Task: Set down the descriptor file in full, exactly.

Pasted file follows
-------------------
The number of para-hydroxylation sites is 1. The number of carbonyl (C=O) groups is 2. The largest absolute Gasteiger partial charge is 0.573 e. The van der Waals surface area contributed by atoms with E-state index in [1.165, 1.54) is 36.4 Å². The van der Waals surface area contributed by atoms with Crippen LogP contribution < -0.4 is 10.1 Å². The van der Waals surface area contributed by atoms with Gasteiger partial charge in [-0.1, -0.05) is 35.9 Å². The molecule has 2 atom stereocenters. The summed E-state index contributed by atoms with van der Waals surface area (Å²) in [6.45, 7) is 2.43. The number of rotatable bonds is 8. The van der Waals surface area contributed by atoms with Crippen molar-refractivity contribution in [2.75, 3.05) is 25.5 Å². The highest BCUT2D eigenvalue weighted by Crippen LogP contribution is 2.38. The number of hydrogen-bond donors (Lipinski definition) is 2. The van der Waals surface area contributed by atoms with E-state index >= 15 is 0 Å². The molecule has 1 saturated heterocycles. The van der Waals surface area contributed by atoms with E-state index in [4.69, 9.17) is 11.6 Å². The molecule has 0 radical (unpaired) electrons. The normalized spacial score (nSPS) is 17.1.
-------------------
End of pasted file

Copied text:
The number of para-hydroxylation sites is 1. The number of carbonyl (C=O) groups is 2. The largest absolute Gasteiger partial charge is 0.573 e. The van der Waals surface area contributed by atoms with E-state index in [1.165, 1.54) is 36.4 Å². The van der Waals surface area contributed by atoms with Crippen LogP contribution < -0.4 is 10.1 Å². The van der Waals surface area contributed by atoms with Gasteiger partial charge in [-0.1, -0.05) is 35.9 Å². The molecule has 2 atom stereocenters. The summed E-state index contributed by atoms with van der Waals surface area (Å²) in [6.45, 7) is 2.43. The number of rotatable bonds is 8. The van der Waals surface area contributed by atoms with Crippen molar-refractivity contribution in [2.75, 3.05) is 25.5 Å². The highest BCUT2D eigenvalue weighted by Crippen LogP contribution is 2.38. The number of hydrogen-bond donors (Lipinski definition) is 2. The van der Waals surface area contributed by atoms with E-state index >= 15 is 0 Å². The molecule has 1 saturated heterocycles. The van der Waals surface area contributed by atoms with E-state index in [4.69, 9.17) is 11.6 Å². The molecule has 0 radical (unpaired) electrons. The normalized spacial score (nSPS) is 17.1.